Content-aware image resizing, also called "seam carving", is a method of resizing an image while preserving the structure of important objects. It's better than traditional image resizing because it doesn't squish or stretch content. It's better than cropping because it doesn't omit important content.
The algorithm was developed by Shai Avidan and Ariel Shamir (paper, cool video, Wikipedia article).
Some energy function is defined on the image such that higher energy implies greater importance. I used gradient magnitude as my energy function, though there are other choices which yield different results.
A seam is a path of pixels that runs vertically or horizontally along the image. The seam that runs though the least amount of energy is the best seam to remove because it contains the least important pixels. This optimal seam is computed by first computing a cumulative minimum energy map, which maps each pixel to the minimum amount of energy required to reach it. Such a map is efficiently computed using a dynamic programming algorithm.
The seams are computed from these cumulative minimum energy maps by working backwards greedily. Intuitively, they intersect the least amount of detail. This means they aren't very noticeable when they're removed. Here are the first horizontal and first vertical seams for this image:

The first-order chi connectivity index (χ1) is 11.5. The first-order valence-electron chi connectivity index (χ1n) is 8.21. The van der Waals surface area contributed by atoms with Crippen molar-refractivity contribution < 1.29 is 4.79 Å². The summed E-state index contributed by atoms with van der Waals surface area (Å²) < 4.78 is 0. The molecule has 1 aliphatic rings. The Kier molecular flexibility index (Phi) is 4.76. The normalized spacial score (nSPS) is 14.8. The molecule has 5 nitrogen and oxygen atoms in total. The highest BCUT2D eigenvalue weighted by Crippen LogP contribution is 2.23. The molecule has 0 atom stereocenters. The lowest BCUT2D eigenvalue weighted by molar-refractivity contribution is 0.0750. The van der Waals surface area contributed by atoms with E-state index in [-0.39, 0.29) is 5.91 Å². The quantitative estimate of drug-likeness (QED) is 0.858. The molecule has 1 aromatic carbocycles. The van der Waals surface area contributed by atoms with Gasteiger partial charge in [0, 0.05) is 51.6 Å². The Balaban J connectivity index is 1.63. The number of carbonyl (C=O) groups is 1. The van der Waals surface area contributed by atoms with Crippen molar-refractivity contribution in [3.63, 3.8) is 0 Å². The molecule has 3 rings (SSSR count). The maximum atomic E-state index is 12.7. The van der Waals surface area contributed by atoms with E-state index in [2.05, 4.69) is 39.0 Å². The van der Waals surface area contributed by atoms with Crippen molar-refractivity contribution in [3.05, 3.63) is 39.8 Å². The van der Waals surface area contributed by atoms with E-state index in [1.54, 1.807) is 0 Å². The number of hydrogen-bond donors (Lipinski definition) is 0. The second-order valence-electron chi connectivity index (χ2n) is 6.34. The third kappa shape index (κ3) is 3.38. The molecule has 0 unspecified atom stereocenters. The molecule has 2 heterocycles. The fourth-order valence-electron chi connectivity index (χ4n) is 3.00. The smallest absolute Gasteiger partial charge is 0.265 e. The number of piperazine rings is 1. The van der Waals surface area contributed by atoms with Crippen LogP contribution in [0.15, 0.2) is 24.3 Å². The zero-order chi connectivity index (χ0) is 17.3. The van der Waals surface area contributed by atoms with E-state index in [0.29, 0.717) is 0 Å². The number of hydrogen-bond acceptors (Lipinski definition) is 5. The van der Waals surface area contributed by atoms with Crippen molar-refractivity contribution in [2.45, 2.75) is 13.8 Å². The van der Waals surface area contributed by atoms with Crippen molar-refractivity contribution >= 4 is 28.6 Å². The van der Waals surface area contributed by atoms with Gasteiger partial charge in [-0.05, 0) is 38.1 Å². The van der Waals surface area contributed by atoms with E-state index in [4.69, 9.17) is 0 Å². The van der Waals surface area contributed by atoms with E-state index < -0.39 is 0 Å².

Repeatedly computing and removing seams gives the effect of content-aware image resizing. Here is an example where width is reduced by 100 pixels, then height is reduced by 100 pixels.
Compare this to the naive resizing (left). Naive resizing shrinks the content. Notice the buildings are all smaller. When compared to cropping (right), you can see how some buildings near the top are lost, and much of the blue sky is now gone. Cropping also removed several rocks in the ocean.
Seam carving can also be used to increase image dimensions. Seams are computed the same way, but instead of removing pixels, we insert new pixels that are the average of their neighbors. To prevent inserting pixels along the same seam every time, multiple seams are computed at once, then pixels are inserted.
In the example below, notice how the boats maintain their original shape and size. The mountains are taller and closer together. They're shaped differently, not just stretched. Also notice their reflections in the water no longer match.
Here are some other images I ran through my program.
This seam carving procedure can sometimes give unexpected and funny results. This typically happens when objects of interest have low energy.